2 — Ann Handley of MarketingProfs

Ann Handley

Ann Handley, speaker and chief content officer at MarketingProfs see empathy as key to all successful marketing efforts, whether they are of the B2B influencer marketing variety or more traditional approaches. “Start with empathy. Continue with utility. Improve with analysis. Optimize with love,” Ann has wisely suggested — advice that will well-serve marketers looking to embrace gratitude.

[bctt tweet=”“Start with empathy. Continue with utility. Improve with analysis. Optimize with love.” — Ann Handley @MarketingProfs” username=”toprank”]

3 — Amisha Gandhi of SAP Ariba

Amisha Gandhi, vice president of influencer marketing and communications at SAP Ariba* has observed that co-creating content with influencers offers an array of advantages.

Amisha Gandhi of SAP Quote Image

[bctt tweet=”“Working with influencers, to co-create content, delivers value and can inspire audiences to take action.” — Amisha Gandhi @AmishaGandhi” username=”toprank”]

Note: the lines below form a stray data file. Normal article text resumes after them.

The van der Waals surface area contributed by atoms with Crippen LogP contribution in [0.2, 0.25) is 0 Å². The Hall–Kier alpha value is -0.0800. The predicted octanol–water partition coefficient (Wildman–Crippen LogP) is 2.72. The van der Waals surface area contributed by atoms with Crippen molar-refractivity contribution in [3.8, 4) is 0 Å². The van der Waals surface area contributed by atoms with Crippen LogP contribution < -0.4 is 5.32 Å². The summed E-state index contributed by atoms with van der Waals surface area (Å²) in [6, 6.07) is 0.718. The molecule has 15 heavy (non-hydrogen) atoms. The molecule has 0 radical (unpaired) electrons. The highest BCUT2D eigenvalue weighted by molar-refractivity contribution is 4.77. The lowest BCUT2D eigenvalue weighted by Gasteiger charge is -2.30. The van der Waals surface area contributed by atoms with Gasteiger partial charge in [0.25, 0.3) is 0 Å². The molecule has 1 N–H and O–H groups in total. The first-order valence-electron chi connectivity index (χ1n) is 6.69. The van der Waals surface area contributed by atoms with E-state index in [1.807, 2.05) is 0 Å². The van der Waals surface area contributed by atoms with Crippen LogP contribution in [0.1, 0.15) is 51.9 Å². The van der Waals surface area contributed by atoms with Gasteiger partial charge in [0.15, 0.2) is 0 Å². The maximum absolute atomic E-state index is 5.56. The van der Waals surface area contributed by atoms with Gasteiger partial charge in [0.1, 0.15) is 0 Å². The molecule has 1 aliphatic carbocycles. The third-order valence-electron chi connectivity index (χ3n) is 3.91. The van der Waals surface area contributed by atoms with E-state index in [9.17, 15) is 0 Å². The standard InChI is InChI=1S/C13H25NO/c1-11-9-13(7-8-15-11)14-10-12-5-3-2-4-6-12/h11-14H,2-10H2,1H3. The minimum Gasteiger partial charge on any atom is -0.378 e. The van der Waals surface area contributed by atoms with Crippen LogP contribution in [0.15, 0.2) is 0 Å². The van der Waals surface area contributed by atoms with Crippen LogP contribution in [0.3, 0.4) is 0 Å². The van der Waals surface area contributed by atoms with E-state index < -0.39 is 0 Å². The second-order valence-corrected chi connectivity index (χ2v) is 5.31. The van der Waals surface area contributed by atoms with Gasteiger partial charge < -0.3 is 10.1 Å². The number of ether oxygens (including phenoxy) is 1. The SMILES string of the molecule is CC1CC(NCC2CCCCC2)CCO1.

4 — Tom Treanor of Arm Treasure Data

Tom Treanor

For Tom Treanor, global head of marketing at Arm Treasure Data*, B2B influencers make good sense in an array of content areas businesses may already be involved with, as he outlined recently in “How B2B Influencer Marketing Offers Brands an Ideal Alternative to In-Person Events.”

[bctt tweet=”“Consider how you work with influencers in areas such as podcasts, webinars, live-streams, ebooks, blogs and social content. Are there ways that your marketing can be improved with the help of industry influencers?” @RtMixMktg” username=”toprank”]

5 — Ty Heath of LinkedIn

Ty Heath

Ty Heath, global lead of The B2B Institute at LinkedIn*, sees the power of B2B influencer marketing in building ongoing relationships, especially helpful for breaking through the noise in light of rising content attention deficit.

LinkedIn Ty Heath Quote Image

[bctt tweet=”“People can break through the noise. People trust people. Influence is about relationships.” — Ty Heath @tyrona” username=”toprank”]

6 — Lee Odden of TopRank Marketing